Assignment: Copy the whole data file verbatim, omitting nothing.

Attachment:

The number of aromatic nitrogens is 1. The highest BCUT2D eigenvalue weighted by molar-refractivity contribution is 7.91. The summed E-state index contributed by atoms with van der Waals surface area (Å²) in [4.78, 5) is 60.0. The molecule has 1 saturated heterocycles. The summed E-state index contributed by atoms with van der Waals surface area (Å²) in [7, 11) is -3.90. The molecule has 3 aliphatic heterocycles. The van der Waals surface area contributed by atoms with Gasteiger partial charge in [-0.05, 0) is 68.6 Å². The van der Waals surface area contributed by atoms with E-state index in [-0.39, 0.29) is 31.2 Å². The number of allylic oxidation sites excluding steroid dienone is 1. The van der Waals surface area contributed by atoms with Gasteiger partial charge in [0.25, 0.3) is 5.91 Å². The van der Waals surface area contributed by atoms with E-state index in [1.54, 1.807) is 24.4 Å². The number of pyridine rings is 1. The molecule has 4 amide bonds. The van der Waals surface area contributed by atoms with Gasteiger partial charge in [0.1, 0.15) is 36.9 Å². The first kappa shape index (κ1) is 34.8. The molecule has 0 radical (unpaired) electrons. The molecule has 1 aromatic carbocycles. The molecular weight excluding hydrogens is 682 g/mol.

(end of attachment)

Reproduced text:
The number of aromatic nitrogens is 1. The highest BCUT2D eigenvalue weighted by molar-refractivity contribution is 7.91. The summed E-state index contributed by atoms with van der Waals surface area (Å²) in [4.78, 5) is 60.0. The molecule has 1 saturated heterocycles. The summed E-state index contributed by atoms with van der Waals surface area (Å²) in [7, 11) is -3.90. The molecule has 3 aliphatic heterocycles. The van der Waals surface area contributed by atoms with Gasteiger partial charge in [-0.05, 0) is 68.6 Å². The van der Waals surface area contributed by atoms with E-state index in [-0.39, 0.29) is 31.2 Å². The number of allylic oxidation sites excluding steroid dienone is 1. The van der Waals surface area contributed by atoms with Gasteiger partial charge in [0.25, 0.3) is 5.91 Å². The van der Waals surface area contributed by atoms with E-state index in [1.54, 1.807) is 24.4 Å². The number of pyridine rings is 1. The molecule has 4 amide bonds. The van der Waals surface area contributed by atoms with Gasteiger partial charge in [0.1, 0.15) is 36.9 Å². The first kappa shape index (κ1) is 34.8. The molecule has 0 radical (unpaired) electrons. The molecule has 1 aromatic carbocycles. The molecular weight excluding hydrogens is 682 g/mol.